Experts say the surge in US house prices is “scary.” What’s going on?
The Federal Reserve started buying around US$40 billion of MBSs each month as part of an asset-purchase program that was designed to help the economy heal from COVID-19 by keeping borrowing costs super-low.
- While buying a house was hardly ever a good option for millennials, the entire process seems to have gotten a little more difficult for the generation.
- The prices for buying homes have increased significantly since the start of the year, with the former Treasury Secretary Lawrence Summers saying that the surge in the United States house prices is “scary.”
- Summers’ biggest concerns involve the current stimulus plan which includes the US Federal Reserve buying mortgage-backed securities (MBS) in order to prevent Americans from going into further debt.
So, what’s a mortgage-backed security?
- An MBS is an investment that is made up of a bundle of home loans bought by governments and larger financial institutions from the banks that originally issued them to homeowners.
- During the pandemic, a lot of homeowners were not able to continue paying their house note or mortgage due to unemployment.
- The money lent by the banks have to be covered, but if the people who agreed to the terms of the loan cannot pay back the money, then who pays the bank back?
- Well, banks tie up these loans into one big lump sum called an MBS and then other investors, such as larger financial institutions or the government, purchase these securities in the hopes of turning a profit.
- The part that Summers is concerned about is how MBSs played a part in the 2007-2008 Financial Crisis that caused millions of Americans to lose their homes.
How is this related to the 2007-2008 Financial Crisis?
- MBSs played a central role in the financial crisis and went on to wipe out trillions of dollars in wealth and damage the world financial markets.
- Banks, big and small, started selling more and more of these MBSs to offset the debt to someone who could take on the financial risk, such as the government. In 2006, housing prices peaked at an all-time high, and it wasn’t long before the housing bubble popped.
- People were no longer able to pay their mortgages since their debts were worth more than their homes.
- Banks then had more MBSs to sell, and many were bought by the then-largest financial institution in America, Lehman Brothers, who thought that holding onto these homeowner’s debts (and therefore their property), would lead to them making more money. The issue is that property prices had already started to fall and Lehman Brothers didn’t have enough cash flow.
- By the time they had tried to sell, property prices had fallen too much, which made their assets hard to sell leading to the largest bank in America at the time to go bankrupt.
- Of course, this is an oversimplification of an incredibly complicated event, but it is widely believed that MBSs were a large domino in the collapse that followed.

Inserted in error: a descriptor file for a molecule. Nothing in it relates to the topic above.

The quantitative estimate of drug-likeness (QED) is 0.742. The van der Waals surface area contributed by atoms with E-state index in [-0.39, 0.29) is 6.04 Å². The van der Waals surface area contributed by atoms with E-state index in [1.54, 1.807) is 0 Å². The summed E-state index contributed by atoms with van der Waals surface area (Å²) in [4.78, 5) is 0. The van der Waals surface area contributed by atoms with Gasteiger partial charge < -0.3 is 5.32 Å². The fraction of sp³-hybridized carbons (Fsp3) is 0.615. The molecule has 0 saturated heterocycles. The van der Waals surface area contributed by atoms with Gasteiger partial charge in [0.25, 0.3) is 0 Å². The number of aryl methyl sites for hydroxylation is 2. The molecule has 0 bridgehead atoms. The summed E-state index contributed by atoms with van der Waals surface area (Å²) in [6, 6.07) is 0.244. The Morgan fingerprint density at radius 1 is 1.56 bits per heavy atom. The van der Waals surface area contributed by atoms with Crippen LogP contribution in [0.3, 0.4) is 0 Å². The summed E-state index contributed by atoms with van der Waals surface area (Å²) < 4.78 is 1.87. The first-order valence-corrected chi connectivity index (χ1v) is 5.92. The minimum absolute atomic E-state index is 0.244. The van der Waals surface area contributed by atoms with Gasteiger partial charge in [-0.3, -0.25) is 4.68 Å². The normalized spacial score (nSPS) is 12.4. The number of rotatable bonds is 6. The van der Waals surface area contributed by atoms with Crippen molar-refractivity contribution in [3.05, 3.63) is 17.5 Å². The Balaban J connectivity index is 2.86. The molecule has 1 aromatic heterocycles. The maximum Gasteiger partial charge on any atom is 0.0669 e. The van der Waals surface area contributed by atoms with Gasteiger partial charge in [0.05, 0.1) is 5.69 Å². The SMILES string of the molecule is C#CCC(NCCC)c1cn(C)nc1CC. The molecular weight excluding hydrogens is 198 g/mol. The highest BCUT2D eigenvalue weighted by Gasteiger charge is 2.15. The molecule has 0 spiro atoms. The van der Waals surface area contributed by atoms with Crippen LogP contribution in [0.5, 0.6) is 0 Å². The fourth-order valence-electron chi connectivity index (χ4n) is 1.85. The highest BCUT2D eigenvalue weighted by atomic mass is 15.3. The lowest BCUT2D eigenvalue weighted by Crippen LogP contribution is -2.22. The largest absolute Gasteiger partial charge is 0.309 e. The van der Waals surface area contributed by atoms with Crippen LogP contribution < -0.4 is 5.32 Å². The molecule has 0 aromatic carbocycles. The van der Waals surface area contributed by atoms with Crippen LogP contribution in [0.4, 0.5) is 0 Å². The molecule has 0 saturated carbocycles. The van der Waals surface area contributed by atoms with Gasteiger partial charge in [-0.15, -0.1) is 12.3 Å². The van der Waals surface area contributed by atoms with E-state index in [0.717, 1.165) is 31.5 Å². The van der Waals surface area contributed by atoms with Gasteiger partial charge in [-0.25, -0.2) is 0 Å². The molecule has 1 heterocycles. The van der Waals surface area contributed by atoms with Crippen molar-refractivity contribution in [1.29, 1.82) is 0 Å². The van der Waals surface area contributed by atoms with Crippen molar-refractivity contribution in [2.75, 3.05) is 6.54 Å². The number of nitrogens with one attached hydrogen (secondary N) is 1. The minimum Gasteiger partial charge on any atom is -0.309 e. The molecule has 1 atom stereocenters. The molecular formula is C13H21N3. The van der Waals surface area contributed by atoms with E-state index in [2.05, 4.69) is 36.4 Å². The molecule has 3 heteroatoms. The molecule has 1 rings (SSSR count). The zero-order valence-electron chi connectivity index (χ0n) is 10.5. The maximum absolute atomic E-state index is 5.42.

Why is the Federal Reserve buying the MBSs if they’re risky?
- MBSs are still bought and sold today, and there is a market for them again simply because people generally pay their mortgages if they can.
- The US government still own a ton of MBSs from the 2007-2008 Financial Crisis, but they have been gradually selling off their current holdings since buying them.
- The current problem is that the Federal Reserve is now buying back MBSs in order to take some of the pressure off of banks.
- The Federal Reserve started buying around US$40 billion of MBSs each month as part of an asset-purchase program that was designed to help the economy heal from COVID-19 by keeping borrowing costs super-low.
- Summers went on to comment on the current projections and his concerns with the market as it proceeds forward.
What are some of Summers’ concerns?
- Summers seems to be most concerned with inflation as the prices for houses is a key indicator that the market is currently inflated.
- “This is scary,” said former Treasury Secretary Summers. “Rising house prices in most people’s common sense of the world represents inflation.”
- He went on to criticize the Federal Reserve for continuing to buy MBSs despite the country currently experiencing rising inflation.
- “I cannot understand why the Federal Reserve, in the face of this, continues to be every month a major buyer of mortgage backed securities,” said Summers “That is the ultimate in pro-cyclical behavior.”
- Even though the former Treasury Secretary has held prestigious titles, Summers has also faced criticism for his part in contributing to “the skyrocketing inequality and climate crisis we’re living with today” according to his peers.
What comes next for the housing market?
- Currently, anything that can be said about the housing market would be entirely speculative, but experts will continue to weigh in and evaluate trends as prices fluctuate.
- As many Americans will know, it isn’t just the homebuyers that are currently facing increased prices for homes, but renters are experiencing a similar problem.
- Data from apartmentlist.com shows that the price for renting has increased by nearly 17% in some locations since the start of the year as people begin leaving their overpriced homes.
- While the rising costs of materials and services may not seem like a big concern, some experts are worried that some Americans will not be prepared for the rising prices.
- “Inflation is the silent killer,” said Brad Lineberger, president of Seaside Wealth Management in Carlsbad, California. “It can erode purchasing power to the point where someone wakes up and can’t live the lifestyle they once did because they can’t afford to.”
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